Fifty years ago, a new phrase began to make its way into American conversations: “Catch-22.” Joseph Heller’s irreverent World War II novel ”” named for the now-famous paradox ”” was published on Oct. 11, 1961. His take on war meshed perfectly with the anti-authoritarian generation that came of age in the 1960s. And now, a half-century later, the predicament of a no-win trap still resonates with a new crop of young people distrustful of their elders.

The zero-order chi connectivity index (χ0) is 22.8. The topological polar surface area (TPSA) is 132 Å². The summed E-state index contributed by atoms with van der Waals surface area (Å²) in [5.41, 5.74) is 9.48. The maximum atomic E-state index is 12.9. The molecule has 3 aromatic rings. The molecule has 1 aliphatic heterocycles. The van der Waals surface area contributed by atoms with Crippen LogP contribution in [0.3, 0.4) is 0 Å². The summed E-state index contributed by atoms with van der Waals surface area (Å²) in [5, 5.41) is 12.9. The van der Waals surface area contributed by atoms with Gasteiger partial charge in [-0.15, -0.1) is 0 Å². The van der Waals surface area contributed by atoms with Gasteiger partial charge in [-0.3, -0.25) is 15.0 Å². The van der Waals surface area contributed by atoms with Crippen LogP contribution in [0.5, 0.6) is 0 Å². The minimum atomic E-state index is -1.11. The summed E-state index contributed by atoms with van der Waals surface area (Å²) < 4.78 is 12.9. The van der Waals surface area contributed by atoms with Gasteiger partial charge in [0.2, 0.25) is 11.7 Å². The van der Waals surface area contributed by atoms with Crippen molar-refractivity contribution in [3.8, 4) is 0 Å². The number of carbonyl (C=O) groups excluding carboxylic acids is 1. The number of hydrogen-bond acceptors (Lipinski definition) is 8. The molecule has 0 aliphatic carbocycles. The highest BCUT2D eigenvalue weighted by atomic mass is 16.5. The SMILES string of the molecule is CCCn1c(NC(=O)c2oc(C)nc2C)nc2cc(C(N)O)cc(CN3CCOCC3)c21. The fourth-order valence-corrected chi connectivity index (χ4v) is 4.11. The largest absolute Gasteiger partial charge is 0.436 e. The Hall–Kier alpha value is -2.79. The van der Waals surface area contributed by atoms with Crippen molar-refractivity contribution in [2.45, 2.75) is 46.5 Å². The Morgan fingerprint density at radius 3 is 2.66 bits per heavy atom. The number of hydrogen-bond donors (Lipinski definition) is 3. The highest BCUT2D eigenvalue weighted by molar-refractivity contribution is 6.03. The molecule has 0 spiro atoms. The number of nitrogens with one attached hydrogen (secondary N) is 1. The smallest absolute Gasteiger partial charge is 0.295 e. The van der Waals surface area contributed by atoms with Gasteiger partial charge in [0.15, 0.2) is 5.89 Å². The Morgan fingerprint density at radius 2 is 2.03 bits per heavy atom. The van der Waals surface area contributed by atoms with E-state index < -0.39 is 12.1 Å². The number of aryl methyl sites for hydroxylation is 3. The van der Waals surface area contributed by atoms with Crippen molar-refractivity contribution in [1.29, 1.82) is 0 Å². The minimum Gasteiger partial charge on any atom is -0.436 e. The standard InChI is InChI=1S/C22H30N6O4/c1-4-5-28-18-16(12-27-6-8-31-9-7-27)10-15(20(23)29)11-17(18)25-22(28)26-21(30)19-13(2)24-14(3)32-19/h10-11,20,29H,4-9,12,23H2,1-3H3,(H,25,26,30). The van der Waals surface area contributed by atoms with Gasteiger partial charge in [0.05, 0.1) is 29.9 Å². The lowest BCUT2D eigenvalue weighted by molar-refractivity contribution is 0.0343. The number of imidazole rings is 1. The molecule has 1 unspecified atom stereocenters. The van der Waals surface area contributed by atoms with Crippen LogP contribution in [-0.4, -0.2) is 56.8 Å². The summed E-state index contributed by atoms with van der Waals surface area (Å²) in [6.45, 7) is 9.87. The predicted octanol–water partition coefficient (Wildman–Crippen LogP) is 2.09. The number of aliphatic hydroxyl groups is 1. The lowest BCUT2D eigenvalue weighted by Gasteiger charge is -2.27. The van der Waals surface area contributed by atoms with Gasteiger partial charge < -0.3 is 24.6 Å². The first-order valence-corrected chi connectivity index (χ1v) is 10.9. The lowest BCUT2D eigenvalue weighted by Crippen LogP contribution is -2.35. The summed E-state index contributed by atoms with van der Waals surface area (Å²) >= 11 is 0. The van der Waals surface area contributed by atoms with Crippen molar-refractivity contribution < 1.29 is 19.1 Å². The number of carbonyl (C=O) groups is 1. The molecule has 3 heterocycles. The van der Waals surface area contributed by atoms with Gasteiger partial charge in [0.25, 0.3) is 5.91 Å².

In August 1944, Heller flew on a mission over the French town of Avignon. Sitting in the plexiglass nose cone of a B-25 bomber, Heller faced the very real possibility of death for the first time. That mission, says Heller biographer Tracy Daugherty, shaped the way Heller thought about war, a sensibility that permeates his novel.
“After that mission over Avignon, Heller really understood that this is not an abstraction,” Daugherty says. “They are out to kill me personally, and he didn’t like it ”” and Yossarian doesn’t either.”